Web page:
Club Náutico Valle de Bravo
Another top club in the region is Club Náutico Valle de Bravo, that covers 17,000 m2 (4.2 acres) and features a clubhouse and gardens, a multipurpose area, swimming pool, bar, restaurant on the terrace overlooking the lake, tennis courts and shops carrying nautical items.
The Club has 56 lockers for members, five platforms for different types of boats and a powerful tractor for hauling them. For access to the lake, there are two ramps and three piers for boats up to 6 meters (19.6 feet) in length and 2.5 meters (8 feet) wide.
Club Náutico Avándaro
On August 16, 1956 a group of water sports enthusiasts, who had been sailing in the area for some time, got together to discuss the possibility of founding a sailing club located on the Valle de Bravo lake. After studying the legal matters pertaining to the formation of a club, they came up with what today is Club Náutico Avándaro. This is the first on the lake and the second in Mexico (the first in the country was the Acapulco Yacht Club, which had been founded the previous year).
They decided to buy a lot on the other side of the lake (visible from the municipal pier), since that is where the wind starts up earlier and blows best. On the land was a house that had been used by the engineers who built the dam and that today is part of the Clubhouse.
The club grew rapidly and shaped many worldclass sailors like Eric Mergenthaler and Tania Elías Calles. Today it covers 15,000 m2 (3.7 acres) and has 123 active members. It has two protected docks (78 and 66 m/ 256 and 217 feet) that adjust to the water level.
Access to this 550 hectare (1,359 acre) development, which extends from Velo de Novia to the shores of Valle de Bravo lake, is through Avándaro. Among its attractions are an 18-hole golf course, sailing and riding clubs and residential lots.
In accordance with data provided by the local tourism office, there are 104 tourist attractions, among which are Valle de Bravo Dam (because of its water sports potential), the lake, Laguna Negra, the Municipal Pier, Velo de Novia waterfall (and three others that are identified as natural hydraulic resources), Cruz de Misión lookout point, La Peña, Torre Monte Alto, Avándaro, El Molino, and El Salto de Ferrerías.
Valle de Bravo’s Historic Center (where the San Francisco parish and the Santa María—also known as the Black Christ—chapel are located), the handicrafts market, municipal market, cultural center, Joaquín Arcadio Pagaza museum, El Pino park, Alameda del Pueblo (town square), Plaza de los Tres Árboles (Plaza of the Three Trees), Hacienda Santa María Pipioltepec (which has an aqueduct dating from the 17th century) and the Maranatha spiritual center, 10 km (6 miles) from Valle de Bravo.
According to data provided by the State Tourism Office, 2,870,000 tourists (2,792,000 Mexicans and 78,000 foreigners) visit Valle annually. Additionally, 2,000 vehicles arrive there every weekend, mostly belonging to what is known as “eight-hour tourists” who only come to spend the day.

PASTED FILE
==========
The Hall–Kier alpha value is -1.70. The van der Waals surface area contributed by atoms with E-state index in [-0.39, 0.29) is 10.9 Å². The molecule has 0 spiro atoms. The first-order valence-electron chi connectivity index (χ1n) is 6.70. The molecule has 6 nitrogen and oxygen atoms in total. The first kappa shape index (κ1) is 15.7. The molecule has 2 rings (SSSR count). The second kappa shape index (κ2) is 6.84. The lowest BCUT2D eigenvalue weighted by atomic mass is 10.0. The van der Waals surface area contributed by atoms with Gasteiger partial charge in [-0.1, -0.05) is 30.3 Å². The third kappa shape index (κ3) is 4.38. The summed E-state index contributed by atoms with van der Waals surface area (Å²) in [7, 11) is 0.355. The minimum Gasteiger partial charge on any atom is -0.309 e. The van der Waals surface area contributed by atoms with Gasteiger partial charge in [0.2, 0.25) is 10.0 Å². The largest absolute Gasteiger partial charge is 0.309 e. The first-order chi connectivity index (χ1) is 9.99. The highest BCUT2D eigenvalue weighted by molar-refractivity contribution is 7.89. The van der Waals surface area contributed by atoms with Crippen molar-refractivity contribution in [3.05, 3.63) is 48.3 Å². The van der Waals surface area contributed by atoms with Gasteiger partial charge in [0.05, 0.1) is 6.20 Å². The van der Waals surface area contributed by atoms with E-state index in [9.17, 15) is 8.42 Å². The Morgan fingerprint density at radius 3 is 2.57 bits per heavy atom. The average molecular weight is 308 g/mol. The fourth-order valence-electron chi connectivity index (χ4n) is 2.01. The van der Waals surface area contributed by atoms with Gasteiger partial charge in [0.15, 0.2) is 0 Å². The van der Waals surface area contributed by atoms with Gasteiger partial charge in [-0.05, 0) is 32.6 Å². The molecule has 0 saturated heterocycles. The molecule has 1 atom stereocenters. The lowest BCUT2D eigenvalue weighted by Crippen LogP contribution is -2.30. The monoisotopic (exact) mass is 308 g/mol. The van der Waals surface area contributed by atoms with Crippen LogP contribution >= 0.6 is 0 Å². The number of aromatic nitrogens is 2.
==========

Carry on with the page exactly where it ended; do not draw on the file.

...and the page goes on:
There are 22 hotels, three family-run inns and three camp sites, 20 restaurants, about the same number of smaller eateries, as well as several bars and nightspots.
Other tourism-related services include seven taxi stands, an urban bus line, an inter-city bus terminal, municipal pier, three docks, six nautical and two golf clubs, two tennis clubs and a private jai alai club.
Eco and Adventure Tourism
It takes about 20 minutes to climb to the top of La Peña, a solid rock that is home to an unexplored archaeological zone. A natural lookout, it affords a splendid, wraparound view of the lake and the town.
The high forests that surround Valle de Bravo lake, especially those that rise above Avándaro, are used by paragliding and ultra-light aficionados. The weather conditions are good for gliding and enjoying, from these heights, one of the country’s most beautiful landscapes.
For those who seek the greater adventure of climbing enormous vertical rock walls, there is Peñón del Diablo, a craggy cliff over 600 m (1,969 ft) tall, that is part of the mountain range that divides Valle de Bravo.
Located on a narrow spot on the Valle de Bravo Dam, with a view of La Peña and San Gaspar (where Michel Domit built El Santuario), getting to the club is a true adventure. Not only do you have to traverse a long, winding road (flanked by the thick forest and huge drops), you have to pass the tight surveillance that prohibits access to anyone who has not been invited by one of the residents.
The road passes over the top of a mountain that features a marvelous view of the lake and the Clubhouse. Some of the golf club fairways extend through a wooded area on the shore of Lake Valle de Bravo.
Utilizing a type of construction that is typical of the region (steep roofs covered in ceramic tiles), combined with architectural details in the style of Luis Barragán (open spaces, rooms two-stories high, reflective pools and bright colors) is the Clubhouse, set amidst the trees.
Text: Araceli Cano ± Photo: Consejo de la Promoción Turística, Lía Rueda, Origen del Arte, W, Mario Ramírez